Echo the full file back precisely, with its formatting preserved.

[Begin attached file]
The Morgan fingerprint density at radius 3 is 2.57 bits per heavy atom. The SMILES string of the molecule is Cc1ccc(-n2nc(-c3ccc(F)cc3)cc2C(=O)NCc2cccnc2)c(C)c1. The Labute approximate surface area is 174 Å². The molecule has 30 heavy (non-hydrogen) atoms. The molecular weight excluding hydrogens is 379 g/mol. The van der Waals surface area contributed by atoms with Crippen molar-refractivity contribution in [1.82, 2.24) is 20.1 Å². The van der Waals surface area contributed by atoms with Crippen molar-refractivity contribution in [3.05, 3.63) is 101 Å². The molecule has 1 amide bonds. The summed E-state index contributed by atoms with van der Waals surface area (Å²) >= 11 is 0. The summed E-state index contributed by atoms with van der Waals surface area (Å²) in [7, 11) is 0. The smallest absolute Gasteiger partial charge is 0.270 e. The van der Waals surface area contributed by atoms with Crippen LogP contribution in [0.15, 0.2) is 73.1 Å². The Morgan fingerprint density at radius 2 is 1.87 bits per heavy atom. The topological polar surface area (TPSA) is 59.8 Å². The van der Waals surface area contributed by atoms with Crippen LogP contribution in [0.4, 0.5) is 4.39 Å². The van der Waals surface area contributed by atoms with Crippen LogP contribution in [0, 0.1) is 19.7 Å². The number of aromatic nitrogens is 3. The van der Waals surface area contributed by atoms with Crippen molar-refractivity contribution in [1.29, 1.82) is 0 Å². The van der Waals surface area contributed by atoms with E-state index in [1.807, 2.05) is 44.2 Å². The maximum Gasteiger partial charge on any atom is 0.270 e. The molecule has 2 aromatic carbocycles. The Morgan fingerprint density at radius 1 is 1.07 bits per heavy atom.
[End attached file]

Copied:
The Morgan fingerprint density at radius 3 is 2.57 bits per heavy atom. The SMILES string of the molecule is Cc1ccc(-n2nc(-c3ccc(F)cc3)cc2C(=O)NCc2cccnc2)c(C)c1. The Labute approximate surface area is 174 Å². The molecule has 30 heavy (non-hydrogen) atoms. The molecular weight excluding hydrogens is 379 g/mol. The van der Waals surface area contributed by atoms with Crippen molar-refractivity contribution in [1.82, 2.24) is 20.1 Å². The van der Waals surface area contributed by atoms with Crippen molar-refractivity contribution in [3.05, 3.63) is 101 Å². The molecule has 1 amide bonds. The summed E-state index contributed by atoms with van der Waals surface area (Å²) >= 11 is 0. The summed E-state index contributed by atoms with van der Waals surface area (Å²) in [7, 11) is 0. The smallest absolute Gasteiger partial charge is 0.270 e. The van der Waals surface area contributed by atoms with Crippen LogP contribution in [0.15, 0.2) is 73.1 Å². The Morgan fingerprint density at radius 2 is 1.87 bits per heavy atom. The topological polar surface area (TPSA) is 59.8 Å². The van der Waals surface area contributed by atoms with Crippen LogP contribution in [0.4, 0.5) is 4.39 Å². The van der Waals surface area contributed by atoms with Crippen LogP contribution in [0, 0.1) is 19.7 Å². The number of aromatic nitrogens is 3. The van der Waals surface area contributed by atoms with Crippen molar-refractivity contribution in [1.29, 1.82) is 0 Å². The van der Waals surface area contributed by atoms with E-state index in [1.807, 2.05) is 44.2 Å². The maximum Gasteiger partial charge on any atom is 0.270 e. The molecule has 2 aromatic carbocycles. The Morgan fingerprint density at radius 1 is 1.07 bits per heavy atom.